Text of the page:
Bulgaria has a strong tradition in science and innovation and in the 80s of the twentieth century because of its strong high-tech industry was called “Silicon Valley of Eastern Europe”. This is evidenced by the fact that the Bulgarian Academy of Sciences, founded 152 years ago, is just 10 years older than the modern Bulgarian state. It is natural for us to embrace the idea of digitalizing the economy. The most important challenge we have to deal with in this direction will be to create strong links between educational institutions and businesses, which will help Bulgarian citizen to be well qualified, adaptable and prepared to the requirements of the labor market. For this reason, a large part of the funds provided by the National Recovery and Sustainability Plan will be directed to the digital transformation of our economy.
Our country has already built a reputation as a regional center in the field of IT and high technology. Despite the pandemic, the software services sector, for example, grew by 10% In 2020, and 35% of those employed in the sector are women, which puts Bulgaria in the first place against this indicator in the EU, with values more than twice the average for the Union. It accounts for over 3% of the country’s total gross domestic product. I will give as an example, the artificial intelligence in the latest generation of Mercedes cars was created in Bulgaria. A few days ago in the British newspaper “Times” I read about 4 start-up companies that have changed the fintech industry. One of them was founded by a Bulgarian woman and already has a capital of 300 million pounds. The company offers everyone to easily manage the income from their pension funds directly from their mobile phone.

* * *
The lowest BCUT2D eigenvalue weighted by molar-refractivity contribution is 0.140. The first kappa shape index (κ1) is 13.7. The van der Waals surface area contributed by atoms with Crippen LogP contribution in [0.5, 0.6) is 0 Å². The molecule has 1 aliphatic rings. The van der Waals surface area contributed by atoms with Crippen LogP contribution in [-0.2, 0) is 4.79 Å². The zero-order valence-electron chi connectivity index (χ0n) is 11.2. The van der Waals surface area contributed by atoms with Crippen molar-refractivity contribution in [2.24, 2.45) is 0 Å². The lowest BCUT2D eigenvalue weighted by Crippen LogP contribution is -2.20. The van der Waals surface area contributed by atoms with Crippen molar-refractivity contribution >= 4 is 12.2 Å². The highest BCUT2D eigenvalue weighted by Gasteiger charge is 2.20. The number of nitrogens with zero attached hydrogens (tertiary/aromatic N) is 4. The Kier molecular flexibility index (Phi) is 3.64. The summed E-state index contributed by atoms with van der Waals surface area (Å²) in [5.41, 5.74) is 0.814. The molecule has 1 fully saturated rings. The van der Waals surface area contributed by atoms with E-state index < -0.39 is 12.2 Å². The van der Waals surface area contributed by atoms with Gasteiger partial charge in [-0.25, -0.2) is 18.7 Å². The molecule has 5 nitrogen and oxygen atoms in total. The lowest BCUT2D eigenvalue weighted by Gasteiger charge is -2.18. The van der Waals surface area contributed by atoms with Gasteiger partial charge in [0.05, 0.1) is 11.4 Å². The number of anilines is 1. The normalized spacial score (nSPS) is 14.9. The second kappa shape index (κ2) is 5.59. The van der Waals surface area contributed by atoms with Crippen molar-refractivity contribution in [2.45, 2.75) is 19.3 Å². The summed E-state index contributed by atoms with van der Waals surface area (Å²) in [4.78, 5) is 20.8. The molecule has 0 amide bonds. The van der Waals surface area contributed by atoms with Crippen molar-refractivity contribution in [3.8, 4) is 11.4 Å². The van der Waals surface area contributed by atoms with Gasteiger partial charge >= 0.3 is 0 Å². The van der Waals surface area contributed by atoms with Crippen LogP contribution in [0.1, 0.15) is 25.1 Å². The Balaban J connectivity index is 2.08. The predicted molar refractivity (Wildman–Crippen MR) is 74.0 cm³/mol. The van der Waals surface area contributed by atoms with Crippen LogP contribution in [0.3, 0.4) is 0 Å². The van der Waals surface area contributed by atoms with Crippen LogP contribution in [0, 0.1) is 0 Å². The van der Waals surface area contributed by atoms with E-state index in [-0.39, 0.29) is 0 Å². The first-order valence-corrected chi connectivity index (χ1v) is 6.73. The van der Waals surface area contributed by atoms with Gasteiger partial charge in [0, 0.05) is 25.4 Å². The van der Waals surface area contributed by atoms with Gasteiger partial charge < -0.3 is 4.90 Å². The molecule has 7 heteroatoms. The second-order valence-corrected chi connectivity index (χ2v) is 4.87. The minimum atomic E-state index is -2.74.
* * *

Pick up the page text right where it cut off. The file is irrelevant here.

Another Bulgarian fintech company creates personal debit cards that help manage any business expenses. This allows the company’s managers to automate payment processes, cost control and receive automatic analyzes and reports. A third Bulgarian company is already a world leader in “smart solutions” for the home and the management of all home systems – for lighting, heating, cooking, entertainment.
I believe that the OECD, an organisation that is a sincere supporter of the idea of digitalization, will support Bulgaria through its experience, recommendations and guidelines in our efforts to create a more sustainable and prosperous economy. We highly value our partnership with the OECD and in recent years we have clearly shown that it is a priority for us to properly prepare for full membership in the organisation. I hope that with joint efforts we will be able to transform our economies and return to the path of sustainable growth, and that, thanks to the digitalization of the economy, humanity will continue to find solutions to the challenges we face. Thank you!